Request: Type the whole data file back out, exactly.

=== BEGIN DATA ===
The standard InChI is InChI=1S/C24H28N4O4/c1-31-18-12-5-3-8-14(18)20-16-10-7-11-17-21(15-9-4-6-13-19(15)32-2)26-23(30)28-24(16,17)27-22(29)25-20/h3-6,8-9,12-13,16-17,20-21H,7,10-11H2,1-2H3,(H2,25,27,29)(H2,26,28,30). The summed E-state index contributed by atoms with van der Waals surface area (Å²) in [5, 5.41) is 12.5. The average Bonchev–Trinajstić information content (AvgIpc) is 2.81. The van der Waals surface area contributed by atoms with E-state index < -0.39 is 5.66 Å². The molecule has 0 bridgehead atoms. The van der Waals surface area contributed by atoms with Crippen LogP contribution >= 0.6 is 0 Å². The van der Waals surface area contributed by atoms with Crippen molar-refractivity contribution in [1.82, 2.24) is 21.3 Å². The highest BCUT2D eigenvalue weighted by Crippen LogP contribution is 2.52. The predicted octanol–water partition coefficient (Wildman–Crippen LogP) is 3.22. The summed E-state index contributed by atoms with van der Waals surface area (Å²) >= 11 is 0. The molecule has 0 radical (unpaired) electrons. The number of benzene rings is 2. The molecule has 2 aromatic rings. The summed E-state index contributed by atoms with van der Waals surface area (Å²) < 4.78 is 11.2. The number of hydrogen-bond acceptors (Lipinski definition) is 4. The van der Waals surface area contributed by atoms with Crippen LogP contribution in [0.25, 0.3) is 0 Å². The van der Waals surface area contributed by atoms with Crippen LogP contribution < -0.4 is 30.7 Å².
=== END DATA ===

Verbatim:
The standard InChI is InChI=1S/C24H28N4O4/c1-31-18-12-5-3-8-14(18)20-16-10-7-11-17-21(15-9-4-6-13-19(15)32-2)26-23(30)28-24(16,17)27-22(29)25-20/h3-6,8-9,12-13,16-17,20-21H,7,10-11H2,1-2H3,(H2,25,27,29)(H2,26,28,30). The summed E-state index contributed by atoms with van der Waals surface area (Å²) in [5, 5.41) is 12.5. The average Bonchev–Trinajstić information content (AvgIpc) is 2.81. The van der Waals surface area contributed by atoms with E-state index < -0.39 is 5.66 Å². The molecule has 0 bridgehead atoms. The van der Waals surface area contributed by atoms with Crippen LogP contribution >= 0.6 is 0 Å². The van der Waals surface area contributed by atoms with Crippen molar-refractivity contribution in [1.82, 2.24) is 21.3 Å². The highest BCUT2D eigenvalue weighted by Crippen LogP contribution is 2.52. The predicted octanol–water partition coefficient (Wildman–Crippen LogP) is 3.22. The summed E-state index contributed by atoms with van der Waals surface area (Å²) >= 11 is 0. The molecule has 0 radical (unpaired) electrons. The number of benzene rings is 2. The molecule has 2 aromatic rings. The summed E-state index contributed by atoms with van der Waals surface area (Å²) < 4.78 is 11.2. The number of hydrogen-bond acceptors (Lipinski definition) is 4. The van der Waals surface area contributed by atoms with Crippen LogP contribution in [0.25, 0.3) is 0 Å². The van der Waals surface area contributed by atoms with Crippen LogP contribution < -0.4 is 30.7 Å².